This beautiful GIF was created by Kidmograph, an Argentinian artist named Gustavo Torres, who likes the 1980s and early video games.
This beautiful GIF was created by Kidmograph, an Argentinian artist named Gustavo Torres, who likes the 1980s and early video games.
The Associated Press is reporting that President Donald Trump’s decision to withdraw troops from Syria crystallized during a December 14 phone call with Turkish President Recep Tayyip Erdogan. According to the news agency, the decision was “made hastily, without consulting his national security team or allies, and over strong objections from virtually everyone involved in the fight against the Islamic State group, according to U.S. and Turkish officials.”
One of the surprising details of the report is that Erdogan himself was taken aback at how successful he was in convincing Trump on the Syrian matter. Before the phone call, the consensus position that the Trump administration had reached, backed by Secretary of State Mike Pompeo and Secretary of Defense Jim Mattis, was that Trump would tell Erdogan to back off from his threats to attack Kurdish forces in Syria.
But during the phone conversation, Trump threw away the script and agreed with his Turkish counterpart. As AP relates, Trump started by reiterating the message of backing off. But then a change occurred:
Erdogan, though, quickly put Trump on the defensive, reminding him that he had repeatedly said the only reason for U.S. troops to be in Syria was to defeat the Islamic State and that the group had been 99 percent defeated. “Why are you still there?” the second official said Erdogan asked Trump, telling him that the Turks could deal with the remaining IS militants.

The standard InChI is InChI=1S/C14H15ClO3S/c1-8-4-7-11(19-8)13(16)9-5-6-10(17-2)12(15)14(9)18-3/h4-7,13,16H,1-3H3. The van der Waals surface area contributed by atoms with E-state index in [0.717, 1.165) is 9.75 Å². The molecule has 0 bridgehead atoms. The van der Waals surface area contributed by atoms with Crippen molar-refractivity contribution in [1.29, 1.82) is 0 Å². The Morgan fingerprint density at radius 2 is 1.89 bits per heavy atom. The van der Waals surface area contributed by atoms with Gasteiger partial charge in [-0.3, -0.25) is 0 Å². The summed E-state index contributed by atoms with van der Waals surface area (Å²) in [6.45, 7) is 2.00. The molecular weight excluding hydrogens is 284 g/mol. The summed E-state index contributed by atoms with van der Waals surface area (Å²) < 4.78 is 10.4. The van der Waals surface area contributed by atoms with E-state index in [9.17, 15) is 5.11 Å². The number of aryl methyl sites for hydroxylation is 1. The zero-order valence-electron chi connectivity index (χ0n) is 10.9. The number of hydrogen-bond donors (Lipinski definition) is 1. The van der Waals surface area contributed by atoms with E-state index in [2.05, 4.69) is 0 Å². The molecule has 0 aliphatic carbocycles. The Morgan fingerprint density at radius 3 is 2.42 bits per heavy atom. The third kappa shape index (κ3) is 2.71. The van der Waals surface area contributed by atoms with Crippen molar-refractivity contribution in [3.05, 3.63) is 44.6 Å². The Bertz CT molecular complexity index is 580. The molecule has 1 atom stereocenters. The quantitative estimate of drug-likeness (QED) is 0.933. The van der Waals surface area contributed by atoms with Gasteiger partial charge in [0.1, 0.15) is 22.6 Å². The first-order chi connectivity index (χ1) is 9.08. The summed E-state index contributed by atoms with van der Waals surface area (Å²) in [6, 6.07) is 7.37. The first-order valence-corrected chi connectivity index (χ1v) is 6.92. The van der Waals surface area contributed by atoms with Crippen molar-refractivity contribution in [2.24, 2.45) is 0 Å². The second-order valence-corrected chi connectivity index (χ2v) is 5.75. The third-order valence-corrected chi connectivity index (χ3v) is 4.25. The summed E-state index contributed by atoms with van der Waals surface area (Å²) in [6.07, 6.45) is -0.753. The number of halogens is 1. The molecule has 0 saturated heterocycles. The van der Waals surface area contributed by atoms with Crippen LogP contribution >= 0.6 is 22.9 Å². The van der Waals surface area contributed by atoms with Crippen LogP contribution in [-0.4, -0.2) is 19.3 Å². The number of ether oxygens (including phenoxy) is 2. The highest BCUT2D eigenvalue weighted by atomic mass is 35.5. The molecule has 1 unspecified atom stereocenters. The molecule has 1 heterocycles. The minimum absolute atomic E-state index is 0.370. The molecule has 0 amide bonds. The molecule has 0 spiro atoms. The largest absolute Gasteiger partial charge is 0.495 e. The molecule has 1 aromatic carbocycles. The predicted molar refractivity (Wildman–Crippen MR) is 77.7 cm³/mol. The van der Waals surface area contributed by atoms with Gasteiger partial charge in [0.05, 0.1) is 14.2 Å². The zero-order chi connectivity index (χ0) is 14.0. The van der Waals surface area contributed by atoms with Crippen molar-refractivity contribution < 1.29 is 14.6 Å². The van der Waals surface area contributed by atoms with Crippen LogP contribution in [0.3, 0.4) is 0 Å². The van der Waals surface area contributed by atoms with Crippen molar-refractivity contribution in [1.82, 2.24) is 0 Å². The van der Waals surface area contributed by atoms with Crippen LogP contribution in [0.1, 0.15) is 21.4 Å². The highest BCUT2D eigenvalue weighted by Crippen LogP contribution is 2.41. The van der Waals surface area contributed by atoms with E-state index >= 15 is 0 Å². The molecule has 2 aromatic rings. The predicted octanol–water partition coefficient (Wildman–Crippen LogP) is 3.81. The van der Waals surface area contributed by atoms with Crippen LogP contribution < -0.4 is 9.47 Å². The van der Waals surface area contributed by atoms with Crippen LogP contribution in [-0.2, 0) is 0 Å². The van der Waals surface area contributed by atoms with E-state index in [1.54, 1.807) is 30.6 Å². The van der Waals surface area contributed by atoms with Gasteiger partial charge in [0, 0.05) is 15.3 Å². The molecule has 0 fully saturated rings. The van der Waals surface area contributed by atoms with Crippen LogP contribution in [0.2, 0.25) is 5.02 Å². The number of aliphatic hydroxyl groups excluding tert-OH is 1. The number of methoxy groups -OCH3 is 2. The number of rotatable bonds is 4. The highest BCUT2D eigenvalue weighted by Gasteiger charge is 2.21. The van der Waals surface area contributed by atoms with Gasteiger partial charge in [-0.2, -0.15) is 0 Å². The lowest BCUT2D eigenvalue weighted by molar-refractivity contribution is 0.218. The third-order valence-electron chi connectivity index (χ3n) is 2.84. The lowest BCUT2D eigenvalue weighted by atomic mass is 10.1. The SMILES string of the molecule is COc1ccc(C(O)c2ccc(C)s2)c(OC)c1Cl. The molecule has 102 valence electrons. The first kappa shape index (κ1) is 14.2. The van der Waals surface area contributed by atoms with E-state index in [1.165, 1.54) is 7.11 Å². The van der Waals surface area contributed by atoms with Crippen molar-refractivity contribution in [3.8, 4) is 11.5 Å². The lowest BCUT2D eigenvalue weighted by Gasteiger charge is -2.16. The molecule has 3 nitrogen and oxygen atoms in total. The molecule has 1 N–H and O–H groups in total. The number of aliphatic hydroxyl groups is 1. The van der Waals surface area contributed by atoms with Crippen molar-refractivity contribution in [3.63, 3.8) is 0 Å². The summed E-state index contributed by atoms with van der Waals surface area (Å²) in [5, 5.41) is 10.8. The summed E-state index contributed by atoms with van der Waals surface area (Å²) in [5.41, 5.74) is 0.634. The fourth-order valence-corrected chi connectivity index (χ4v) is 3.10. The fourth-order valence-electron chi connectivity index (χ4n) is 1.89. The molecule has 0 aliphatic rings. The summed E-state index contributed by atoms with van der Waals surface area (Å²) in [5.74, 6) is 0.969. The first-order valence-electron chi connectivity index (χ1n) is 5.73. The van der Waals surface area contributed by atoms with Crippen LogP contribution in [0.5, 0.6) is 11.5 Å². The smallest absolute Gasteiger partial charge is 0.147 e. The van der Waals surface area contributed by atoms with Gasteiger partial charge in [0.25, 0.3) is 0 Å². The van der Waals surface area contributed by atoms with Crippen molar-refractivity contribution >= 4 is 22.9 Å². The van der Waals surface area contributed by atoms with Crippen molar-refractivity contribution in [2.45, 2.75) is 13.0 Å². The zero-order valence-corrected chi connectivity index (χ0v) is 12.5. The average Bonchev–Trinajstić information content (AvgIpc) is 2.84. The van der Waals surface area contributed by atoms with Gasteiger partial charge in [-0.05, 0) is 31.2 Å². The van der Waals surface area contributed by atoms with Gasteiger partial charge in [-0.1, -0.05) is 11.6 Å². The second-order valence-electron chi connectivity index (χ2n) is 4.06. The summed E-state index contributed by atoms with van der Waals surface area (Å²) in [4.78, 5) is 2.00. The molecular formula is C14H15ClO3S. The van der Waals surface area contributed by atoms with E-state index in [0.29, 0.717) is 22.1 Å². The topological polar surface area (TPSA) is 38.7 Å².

Trump then posed Erdogan’s question to his National Security Advisor John Bolton, who was participating in the phone call. Bolton admitted that the Islamic State had indeed lost 99 per cent of its territory but said that it was in America’s interest to make sure the group did not enjoy a resurgence.
Trump was not dissuaded, according to the officials, who said the president quickly capitulated by pledging to withdraw, shocking both Bolton and Erdogan.
Caught off guard, Erdogan cautioned Trump against a hasty withdrawal, according to one official. While Turkey has made incursions into Syria in the past, it does not have the necessary forces mobilized on the border to move in and hold the large swaths of northeastern Syria where U.S. troops are positioned, the official said.
From this reporting, it seems likely that it was never Erdogan’s intention to get the United States to withdraw. Rather he made the demand as a bargaining move, to get other, lesser goals. Trump, displaying his mastery of the art of the deal, gave in to Erdogan’s maximum position.
The White House denies the accuracy of AP’s account.
According to Politico, the driving cause of the looming partial government shutdown is the Freedom Caucus, a group of far-right Republicans in the House who convinced President Donald Trump to buck GOP leadership by taking a hardline position on funding the border wall.
On Thursday, Freedom Caucus Chairman Mark Meadows phoned the president. At that point, Trump was unhappy with the compromise Republican leaders had agreed to but was willing to go along with it, despite criticism from the right-wing media. “Meadows, who is close with the president and was recently in the running to be his next chief of staff, urged Trump to make a stand now before Democrats took the House in January — just as he had the night before and multiple times earlier in the week,” Politico reports. “Stick to your guns, the North Carolina Republican told the president, according to a source familiar with the conversation. We conservatives will have your back. And now is the last best chance to fight.”
The shutdown can be seen as the latest in a string of battles between the Freedom Caucus and GOP leaders that have hamstrung Washington over the last few years. These clashes have made it impossible to reach compromises on issues like immigration, and have hobbled the last two Republican House speakers, John Boehner and Paul Ryan.
Outgoing Republican Congressman Carlos Curbelo summed up the situation by telling Politico, “Our Freedom Caucus colleagues, they probably know that their relevance is going to be completely diminished next Congress, so this is kind of like a last gasp, but we know how this ends.” Politico itself sums up the situation thus: “House Republicans as of Thursday night were embracing the chaos.”
Mattis resigned amid reports that he is unhappy with the president’s push for a quick withdrawal from Syria. Commenting on the matter, President Donald Trump praised Mattis’s service: